Non-resident black fathers in South Africa

SOURCE: Encyclopedia on Early Childhood Development
OUTPUT TYPE: Journal Article
PUBLICATION YEAR: 2015
TITLE AUTHOR(S): T.Makusha, L.Richter
KEYWORDS: CHILD WELL-BEING, EARLY CHILDHOOD DEVELOPMENT (ECD), FATHERHOOD
DEPARTMENT: Social Aspects of Public Health (SAPH), Human and Social Development (HSD)
Print: HSRC Library: shelf number 9029

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Abstract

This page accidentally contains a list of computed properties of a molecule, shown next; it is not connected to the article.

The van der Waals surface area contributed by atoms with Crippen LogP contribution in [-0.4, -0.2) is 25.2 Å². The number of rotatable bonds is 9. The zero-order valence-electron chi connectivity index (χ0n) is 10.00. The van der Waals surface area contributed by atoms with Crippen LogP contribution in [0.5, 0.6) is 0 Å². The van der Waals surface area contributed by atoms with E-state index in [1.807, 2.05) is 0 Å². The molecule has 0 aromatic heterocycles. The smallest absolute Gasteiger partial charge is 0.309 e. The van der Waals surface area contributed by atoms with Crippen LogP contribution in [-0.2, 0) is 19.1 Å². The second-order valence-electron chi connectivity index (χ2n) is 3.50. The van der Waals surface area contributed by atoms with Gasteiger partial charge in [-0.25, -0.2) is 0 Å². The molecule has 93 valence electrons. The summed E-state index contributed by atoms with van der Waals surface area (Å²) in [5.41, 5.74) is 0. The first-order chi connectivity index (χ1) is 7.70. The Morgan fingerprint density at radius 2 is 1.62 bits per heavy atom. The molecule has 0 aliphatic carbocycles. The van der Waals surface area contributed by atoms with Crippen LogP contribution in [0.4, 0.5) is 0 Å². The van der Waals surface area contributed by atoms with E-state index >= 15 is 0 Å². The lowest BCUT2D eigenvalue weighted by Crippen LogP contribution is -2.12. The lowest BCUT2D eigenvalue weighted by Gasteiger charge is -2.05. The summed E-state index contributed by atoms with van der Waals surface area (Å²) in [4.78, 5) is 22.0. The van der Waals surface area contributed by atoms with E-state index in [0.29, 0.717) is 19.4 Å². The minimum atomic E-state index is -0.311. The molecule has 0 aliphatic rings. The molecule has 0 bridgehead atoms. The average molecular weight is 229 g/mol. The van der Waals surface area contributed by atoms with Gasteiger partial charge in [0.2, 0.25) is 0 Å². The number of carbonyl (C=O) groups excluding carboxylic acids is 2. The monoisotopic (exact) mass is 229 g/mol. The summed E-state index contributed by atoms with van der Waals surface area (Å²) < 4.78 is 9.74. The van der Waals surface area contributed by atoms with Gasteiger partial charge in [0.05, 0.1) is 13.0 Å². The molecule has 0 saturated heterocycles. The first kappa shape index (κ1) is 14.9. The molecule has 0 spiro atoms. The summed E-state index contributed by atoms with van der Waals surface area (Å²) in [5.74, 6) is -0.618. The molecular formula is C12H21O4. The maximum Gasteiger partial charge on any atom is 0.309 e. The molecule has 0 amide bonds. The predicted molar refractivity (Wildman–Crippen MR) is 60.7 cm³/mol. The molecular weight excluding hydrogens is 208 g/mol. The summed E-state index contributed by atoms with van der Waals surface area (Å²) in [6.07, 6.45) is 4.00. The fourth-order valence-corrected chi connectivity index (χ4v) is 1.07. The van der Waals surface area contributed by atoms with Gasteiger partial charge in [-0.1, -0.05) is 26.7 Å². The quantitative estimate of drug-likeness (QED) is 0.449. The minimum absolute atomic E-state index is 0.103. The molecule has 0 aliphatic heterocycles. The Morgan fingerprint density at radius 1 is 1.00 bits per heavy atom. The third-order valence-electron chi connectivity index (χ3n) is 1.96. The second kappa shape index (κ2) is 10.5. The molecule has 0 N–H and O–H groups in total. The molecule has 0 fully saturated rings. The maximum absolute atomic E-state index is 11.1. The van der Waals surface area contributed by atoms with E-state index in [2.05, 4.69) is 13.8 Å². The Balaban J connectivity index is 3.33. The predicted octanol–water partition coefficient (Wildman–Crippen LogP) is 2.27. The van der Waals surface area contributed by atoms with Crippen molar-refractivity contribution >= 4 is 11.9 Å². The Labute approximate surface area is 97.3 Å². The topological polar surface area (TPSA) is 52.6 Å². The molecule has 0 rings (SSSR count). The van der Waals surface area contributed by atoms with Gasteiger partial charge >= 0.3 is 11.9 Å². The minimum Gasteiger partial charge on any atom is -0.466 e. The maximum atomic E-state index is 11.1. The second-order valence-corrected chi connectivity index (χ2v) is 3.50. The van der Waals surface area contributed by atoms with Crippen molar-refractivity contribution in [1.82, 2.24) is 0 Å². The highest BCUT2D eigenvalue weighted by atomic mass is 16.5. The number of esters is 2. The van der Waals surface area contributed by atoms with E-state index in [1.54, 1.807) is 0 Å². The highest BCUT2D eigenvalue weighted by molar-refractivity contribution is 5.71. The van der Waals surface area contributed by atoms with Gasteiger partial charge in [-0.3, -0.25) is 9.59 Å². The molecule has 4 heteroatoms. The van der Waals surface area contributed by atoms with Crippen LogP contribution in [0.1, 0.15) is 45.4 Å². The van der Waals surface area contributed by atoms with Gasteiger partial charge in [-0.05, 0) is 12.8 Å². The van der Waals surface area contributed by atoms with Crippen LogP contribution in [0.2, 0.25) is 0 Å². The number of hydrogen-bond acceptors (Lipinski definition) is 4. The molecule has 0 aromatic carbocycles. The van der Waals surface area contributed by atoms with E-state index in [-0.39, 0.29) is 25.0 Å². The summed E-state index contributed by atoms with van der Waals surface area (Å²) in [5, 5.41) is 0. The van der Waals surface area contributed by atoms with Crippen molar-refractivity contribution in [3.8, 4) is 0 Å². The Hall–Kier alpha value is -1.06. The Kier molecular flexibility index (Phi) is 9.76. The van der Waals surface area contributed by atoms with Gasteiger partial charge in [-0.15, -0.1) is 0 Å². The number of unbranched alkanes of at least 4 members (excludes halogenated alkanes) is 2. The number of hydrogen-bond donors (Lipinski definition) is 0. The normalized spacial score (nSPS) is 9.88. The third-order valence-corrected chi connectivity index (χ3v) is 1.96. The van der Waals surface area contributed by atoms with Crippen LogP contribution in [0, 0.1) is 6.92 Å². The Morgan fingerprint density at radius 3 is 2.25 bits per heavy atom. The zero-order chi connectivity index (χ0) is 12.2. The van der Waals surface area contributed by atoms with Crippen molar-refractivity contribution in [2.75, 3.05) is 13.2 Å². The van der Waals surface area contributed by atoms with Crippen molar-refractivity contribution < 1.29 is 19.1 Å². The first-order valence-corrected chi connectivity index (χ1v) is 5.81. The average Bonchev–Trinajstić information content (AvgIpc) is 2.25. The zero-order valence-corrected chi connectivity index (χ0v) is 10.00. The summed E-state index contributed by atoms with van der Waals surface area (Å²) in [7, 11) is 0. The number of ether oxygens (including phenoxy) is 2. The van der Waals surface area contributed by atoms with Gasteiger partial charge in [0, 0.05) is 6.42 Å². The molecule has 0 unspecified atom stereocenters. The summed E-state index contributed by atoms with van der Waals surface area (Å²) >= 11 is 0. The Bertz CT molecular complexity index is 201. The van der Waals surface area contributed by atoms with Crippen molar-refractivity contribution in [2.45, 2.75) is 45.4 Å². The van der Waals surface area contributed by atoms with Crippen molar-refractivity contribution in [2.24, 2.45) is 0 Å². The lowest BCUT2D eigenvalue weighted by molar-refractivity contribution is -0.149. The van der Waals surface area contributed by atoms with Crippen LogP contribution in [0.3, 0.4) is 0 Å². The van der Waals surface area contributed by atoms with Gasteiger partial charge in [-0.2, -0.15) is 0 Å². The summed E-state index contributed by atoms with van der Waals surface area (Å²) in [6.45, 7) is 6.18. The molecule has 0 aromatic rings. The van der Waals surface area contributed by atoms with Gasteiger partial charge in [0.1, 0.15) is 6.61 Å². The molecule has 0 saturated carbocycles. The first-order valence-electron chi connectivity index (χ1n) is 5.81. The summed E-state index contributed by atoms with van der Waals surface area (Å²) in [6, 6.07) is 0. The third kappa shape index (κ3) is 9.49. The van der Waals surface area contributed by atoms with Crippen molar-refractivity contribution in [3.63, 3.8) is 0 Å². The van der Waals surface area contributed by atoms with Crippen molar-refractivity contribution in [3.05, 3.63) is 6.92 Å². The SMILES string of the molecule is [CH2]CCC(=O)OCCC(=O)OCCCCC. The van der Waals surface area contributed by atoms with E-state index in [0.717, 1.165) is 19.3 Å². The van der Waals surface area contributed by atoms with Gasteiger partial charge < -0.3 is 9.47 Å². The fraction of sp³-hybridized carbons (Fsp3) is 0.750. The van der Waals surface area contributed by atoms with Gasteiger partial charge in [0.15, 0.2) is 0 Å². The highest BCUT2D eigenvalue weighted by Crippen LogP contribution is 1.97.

South Africa has one of the highest rates of non-resident fathers in Africa, after Namibia, with only about a third of preschool children co-residing with their fathers. Father absence is attributed to, variously, labor migration, violence, abandonment, AIDS, violent and accident-related paternal deaths, poverty and unemployment. Popular assertions and policy proposals tend to make the linked assumptions between father absence and lack of support for children. However, given that most Africans in the southern African region live within a network of extended family relations, having children living apart from fathers, especially due to migrant labor does not automatically mean that the children are being neglected or not being cared for by their fathers, especially given that most migrant laborers return their earnings to their families in the form of remittances. Nor does it equate to a break in social connectedness between a father and child. Father's physical location and child involvement are two separate dimensions of father connection to his children.